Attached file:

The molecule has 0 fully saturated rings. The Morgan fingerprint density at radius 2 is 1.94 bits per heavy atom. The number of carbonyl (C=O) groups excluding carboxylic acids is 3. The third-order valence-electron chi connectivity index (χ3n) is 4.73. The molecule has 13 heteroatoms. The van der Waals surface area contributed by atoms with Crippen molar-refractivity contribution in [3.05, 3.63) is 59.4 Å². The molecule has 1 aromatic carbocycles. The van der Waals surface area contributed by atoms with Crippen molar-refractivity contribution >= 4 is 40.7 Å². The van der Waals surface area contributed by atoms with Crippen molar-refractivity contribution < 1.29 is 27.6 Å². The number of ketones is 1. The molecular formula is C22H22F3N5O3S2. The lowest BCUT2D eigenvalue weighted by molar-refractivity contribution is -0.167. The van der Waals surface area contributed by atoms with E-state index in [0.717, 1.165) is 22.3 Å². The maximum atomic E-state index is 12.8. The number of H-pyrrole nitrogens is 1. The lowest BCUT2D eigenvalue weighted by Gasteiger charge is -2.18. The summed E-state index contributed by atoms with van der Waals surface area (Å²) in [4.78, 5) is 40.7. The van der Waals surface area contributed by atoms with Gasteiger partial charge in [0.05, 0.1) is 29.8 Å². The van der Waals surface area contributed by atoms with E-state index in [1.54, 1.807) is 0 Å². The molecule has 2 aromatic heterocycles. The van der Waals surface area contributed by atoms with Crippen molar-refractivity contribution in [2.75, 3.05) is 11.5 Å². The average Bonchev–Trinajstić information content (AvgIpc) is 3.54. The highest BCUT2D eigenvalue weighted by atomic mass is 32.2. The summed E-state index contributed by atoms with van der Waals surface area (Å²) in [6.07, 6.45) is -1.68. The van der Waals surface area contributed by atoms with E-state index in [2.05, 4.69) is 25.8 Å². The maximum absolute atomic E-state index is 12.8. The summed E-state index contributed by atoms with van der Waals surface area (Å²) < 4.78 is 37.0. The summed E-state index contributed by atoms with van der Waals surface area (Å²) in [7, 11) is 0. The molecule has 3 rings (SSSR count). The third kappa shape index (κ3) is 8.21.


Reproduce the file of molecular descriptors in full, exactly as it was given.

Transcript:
The molecule has 0 fully saturated rings. The Morgan fingerprint density at radius 2 is 1.94 bits per heavy atom. The number of carbonyl (C=O) groups excluding carboxylic acids is 3. The third-order valence-electron chi connectivity index (χ3n) is 4.73. The molecule has 13 heteroatoms. The van der Waals surface area contributed by atoms with Crippen molar-refractivity contribution in [3.05, 3.63) is 59.4 Å². The molecule has 1 aromatic carbocycles. The van der Waals surface area contributed by atoms with Crippen molar-refractivity contribution >= 4 is 40.7 Å². The van der Waals surface area contributed by atoms with Crippen molar-refractivity contribution < 1.29 is 27.6 Å². The number of ketones is 1. The molecular formula is C22H22F3N5O3S2. The lowest BCUT2D eigenvalue weighted by molar-refractivity contribution is -0.167. The van der Waals surface area contributed by atoms with E-state index in [0.717, 1.165) is 22.3 Å². The maximum atomic E-state index is 12.8. The number of H-pyrrole nitrogens is 1. The lowest BCUT2D eigenvalue weighted by Gasteiger charge is -2.18. The summed E-state index contributed by atoms with van der Waals surface area (Å²) in [4.78, 5) is 40.7. The van der Waals surface area contributed by atoms with Gasteiger partial charge in [0.05, 0.1) is 29.8 Å². The van der Waals surface area contributed by atoms with E-state index in [1.54, 1.807) is 0 Å². The molecule has 2 aromatic heterocycles. The van der Waals surface area contributed by atoms with Crippen molar-refractivity contribution in [2.75, 3.05) is 11.5 Å². The average Bonchev–Trinajstić information content (AvgIpc) is 3.54. The highest BCUT2D eigenvalue weighted by atomic mass is 32.2. The summed E-state index contributed by atoms with van der Waals surface area (Å²) in [6.07, 6.45) is -1.68. The van der Waals surface area contributed by atoms with E-state index in [2.05, 4.69) is 25.8 Å². The maximum absolute atomic E-state index is 12.8. The summed E-state index contributed by atoms with van der Waals surface area (Å²) < 4.78 is 37.0. The summed E-state index contributed by atoms with van der Waals surface area (Å²) in [7, 11) is 0. The molecule has 3 rings (SSSR count). The third kappa shape index (κ3) is 8.21.